I was all geared up to talk about Kentico 12: I was going to do a folder compare of the MVC installer vs the Portal Engine installer option, see what differences there were in the admin interfaces. Turns out, there are no differences - Despite what the installer makes it look like, there aren't two versions of Kentico 12's filesystem, the MVC one just preinstalls a MVC site fro you to build on, and wires it into IIS. If you don't need that, you seem to just be able to pick Portal Engine, and when you're ready to make an MVC site just create the new site, and you won't have any missing features from your Kentico install.
That's great for upgrades, since it means there won't be separate base codebases, but it does leave me with less of a topic to talk about this month than expected.
Instead, let's look at another thing I've been looking at.
One of the most common adjustments I have seen requested in Kentico shopping carts from clients, is making an adjustable final cart.
By which I mean, the standard process in Kentico is:
- Add items to Cart
- Fulfull shopping cart steps
- Shopping Cart becomes an Order
- Pay for order
The problem with this is, if the user has gotten to the Pay for order step, their shopping cart is gone, and the user can't adjust those items anymore - if they want to edit their order, they need to create a whole new one and re-add everything.
In playing with a few example cases, non-Kentico: Amazon, Etsy, and GOG, I can see what they mean. In all of those apps, if you get to the final step and add something, there's a way to add that item to the existing cart... Amazon just does an ajax-check every time you perform an action (but if you hit 'submit' without doing an action, it just submits the original item and not the new one). GOG just sticks to the original order as long as you stay on the order page, but it still displays both items in the cart and you can click 'checkout' to be taken to the order page for both items. Etsy does the same thing as Amazon, but without ajax: If you refresh the final page, the new item appears.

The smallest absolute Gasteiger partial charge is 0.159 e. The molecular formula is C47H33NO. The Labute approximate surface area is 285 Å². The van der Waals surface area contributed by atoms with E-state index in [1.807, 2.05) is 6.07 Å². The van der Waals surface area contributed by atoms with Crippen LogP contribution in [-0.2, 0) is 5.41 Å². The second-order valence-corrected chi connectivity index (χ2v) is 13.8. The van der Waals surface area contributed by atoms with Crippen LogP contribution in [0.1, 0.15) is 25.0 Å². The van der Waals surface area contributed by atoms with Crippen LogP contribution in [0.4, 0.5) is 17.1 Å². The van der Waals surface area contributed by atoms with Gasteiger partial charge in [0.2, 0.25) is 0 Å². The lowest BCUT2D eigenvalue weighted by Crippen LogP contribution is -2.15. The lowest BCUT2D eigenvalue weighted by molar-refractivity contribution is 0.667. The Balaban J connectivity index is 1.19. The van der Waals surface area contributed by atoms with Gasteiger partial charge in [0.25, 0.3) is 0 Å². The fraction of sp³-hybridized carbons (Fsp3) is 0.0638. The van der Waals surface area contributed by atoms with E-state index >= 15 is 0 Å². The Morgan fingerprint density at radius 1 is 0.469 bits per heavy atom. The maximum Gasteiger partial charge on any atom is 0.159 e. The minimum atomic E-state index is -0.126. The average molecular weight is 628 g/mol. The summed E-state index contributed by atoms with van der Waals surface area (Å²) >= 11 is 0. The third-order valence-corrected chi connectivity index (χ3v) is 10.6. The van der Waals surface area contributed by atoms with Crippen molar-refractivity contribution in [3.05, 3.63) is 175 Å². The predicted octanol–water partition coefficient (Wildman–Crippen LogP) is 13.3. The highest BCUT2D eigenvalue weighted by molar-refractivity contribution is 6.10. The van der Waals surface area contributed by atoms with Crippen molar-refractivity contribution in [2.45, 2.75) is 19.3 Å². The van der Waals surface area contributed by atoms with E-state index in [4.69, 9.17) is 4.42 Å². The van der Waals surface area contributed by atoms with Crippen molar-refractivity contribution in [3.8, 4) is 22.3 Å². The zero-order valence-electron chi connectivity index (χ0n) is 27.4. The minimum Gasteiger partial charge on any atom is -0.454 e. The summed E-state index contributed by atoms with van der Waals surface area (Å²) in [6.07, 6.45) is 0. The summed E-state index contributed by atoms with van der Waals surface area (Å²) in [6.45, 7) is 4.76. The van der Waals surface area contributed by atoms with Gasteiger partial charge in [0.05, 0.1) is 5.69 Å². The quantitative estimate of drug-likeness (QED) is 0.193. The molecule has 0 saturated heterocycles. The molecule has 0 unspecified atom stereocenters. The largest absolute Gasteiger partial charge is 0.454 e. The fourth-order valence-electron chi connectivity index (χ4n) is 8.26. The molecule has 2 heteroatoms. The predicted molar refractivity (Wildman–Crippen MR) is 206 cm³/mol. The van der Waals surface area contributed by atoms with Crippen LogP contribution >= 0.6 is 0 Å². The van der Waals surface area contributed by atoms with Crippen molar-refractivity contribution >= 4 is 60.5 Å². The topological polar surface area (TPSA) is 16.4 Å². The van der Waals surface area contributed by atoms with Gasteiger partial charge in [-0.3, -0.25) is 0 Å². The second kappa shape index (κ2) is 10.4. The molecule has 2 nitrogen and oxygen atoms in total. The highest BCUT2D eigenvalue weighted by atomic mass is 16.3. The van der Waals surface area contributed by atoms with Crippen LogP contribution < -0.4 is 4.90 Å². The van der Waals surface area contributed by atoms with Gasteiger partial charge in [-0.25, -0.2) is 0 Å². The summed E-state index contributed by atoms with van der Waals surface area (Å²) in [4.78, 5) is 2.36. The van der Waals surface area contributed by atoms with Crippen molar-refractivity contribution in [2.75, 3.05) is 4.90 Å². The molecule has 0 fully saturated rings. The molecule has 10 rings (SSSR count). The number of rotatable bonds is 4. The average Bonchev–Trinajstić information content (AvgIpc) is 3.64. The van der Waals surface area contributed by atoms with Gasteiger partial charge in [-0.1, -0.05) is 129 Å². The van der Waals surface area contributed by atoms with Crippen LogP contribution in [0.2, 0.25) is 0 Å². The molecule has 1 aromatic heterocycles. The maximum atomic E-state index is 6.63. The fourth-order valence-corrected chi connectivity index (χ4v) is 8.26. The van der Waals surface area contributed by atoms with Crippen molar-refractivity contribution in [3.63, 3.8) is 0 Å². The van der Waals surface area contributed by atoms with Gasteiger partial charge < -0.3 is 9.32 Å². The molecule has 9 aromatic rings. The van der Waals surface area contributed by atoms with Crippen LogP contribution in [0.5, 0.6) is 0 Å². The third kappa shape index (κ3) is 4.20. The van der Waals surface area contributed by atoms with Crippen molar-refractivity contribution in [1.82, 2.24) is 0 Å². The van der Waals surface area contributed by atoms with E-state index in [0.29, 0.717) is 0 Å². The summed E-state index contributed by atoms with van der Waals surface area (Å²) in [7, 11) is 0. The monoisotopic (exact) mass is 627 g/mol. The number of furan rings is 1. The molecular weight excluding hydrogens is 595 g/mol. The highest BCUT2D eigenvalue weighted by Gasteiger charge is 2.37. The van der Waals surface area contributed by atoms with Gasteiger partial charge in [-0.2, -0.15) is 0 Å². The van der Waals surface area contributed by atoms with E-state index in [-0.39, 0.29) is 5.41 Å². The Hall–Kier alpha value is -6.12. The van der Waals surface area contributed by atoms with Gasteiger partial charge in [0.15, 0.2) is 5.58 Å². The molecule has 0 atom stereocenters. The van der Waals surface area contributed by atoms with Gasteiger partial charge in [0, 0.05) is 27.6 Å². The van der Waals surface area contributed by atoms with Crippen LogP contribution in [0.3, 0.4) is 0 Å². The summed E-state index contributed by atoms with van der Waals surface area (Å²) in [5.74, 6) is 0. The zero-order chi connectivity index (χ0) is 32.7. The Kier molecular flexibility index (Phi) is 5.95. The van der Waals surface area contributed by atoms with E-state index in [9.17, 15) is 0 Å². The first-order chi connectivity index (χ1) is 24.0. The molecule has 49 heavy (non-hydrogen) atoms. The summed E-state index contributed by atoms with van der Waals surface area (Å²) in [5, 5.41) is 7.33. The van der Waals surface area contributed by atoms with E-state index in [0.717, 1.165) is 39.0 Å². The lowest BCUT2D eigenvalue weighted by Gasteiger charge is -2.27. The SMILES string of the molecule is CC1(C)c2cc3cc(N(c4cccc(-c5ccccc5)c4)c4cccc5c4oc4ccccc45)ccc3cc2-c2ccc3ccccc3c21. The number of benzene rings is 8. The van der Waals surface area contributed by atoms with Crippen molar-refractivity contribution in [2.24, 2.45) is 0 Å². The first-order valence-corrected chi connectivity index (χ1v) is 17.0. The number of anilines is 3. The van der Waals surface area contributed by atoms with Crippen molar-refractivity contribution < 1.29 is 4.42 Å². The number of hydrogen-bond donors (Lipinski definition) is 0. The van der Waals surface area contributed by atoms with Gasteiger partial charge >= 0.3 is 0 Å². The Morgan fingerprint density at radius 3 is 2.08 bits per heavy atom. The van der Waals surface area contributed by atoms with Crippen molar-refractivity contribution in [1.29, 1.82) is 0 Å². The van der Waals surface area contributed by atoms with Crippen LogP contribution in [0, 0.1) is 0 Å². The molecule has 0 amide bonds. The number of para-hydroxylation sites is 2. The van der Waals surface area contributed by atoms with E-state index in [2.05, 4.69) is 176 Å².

Compare this to Kentico ECommerce, where once you're on the payment step, there's no built in mechanism (refreshing, an action button, etc) that'll update that order. You have to restart the checkout process with a new shopping cart.
Based on the above inspiration, it looks like the options are, essentially,
- Create an Order object as normal but also keep that information in the Cart (until the order is completed), and be sure to refresh the Order based on the Cart - if items are added/deleted/adjusted, follow suit in the matching Order. This of course has the problem that the objects are still separate, so you have to manually sync them when displaying info to the user, and when completing the order.
- Create an Order object as normal, and lock down the shopping cart, using the Order for everything instead - you'd need to customize all of the shopping-cart-process components (add to cart button, shopping cart page, etc) to look for the Order and if it exists, use that instead of the cart. This prevents any synchronization issues, but is more complex.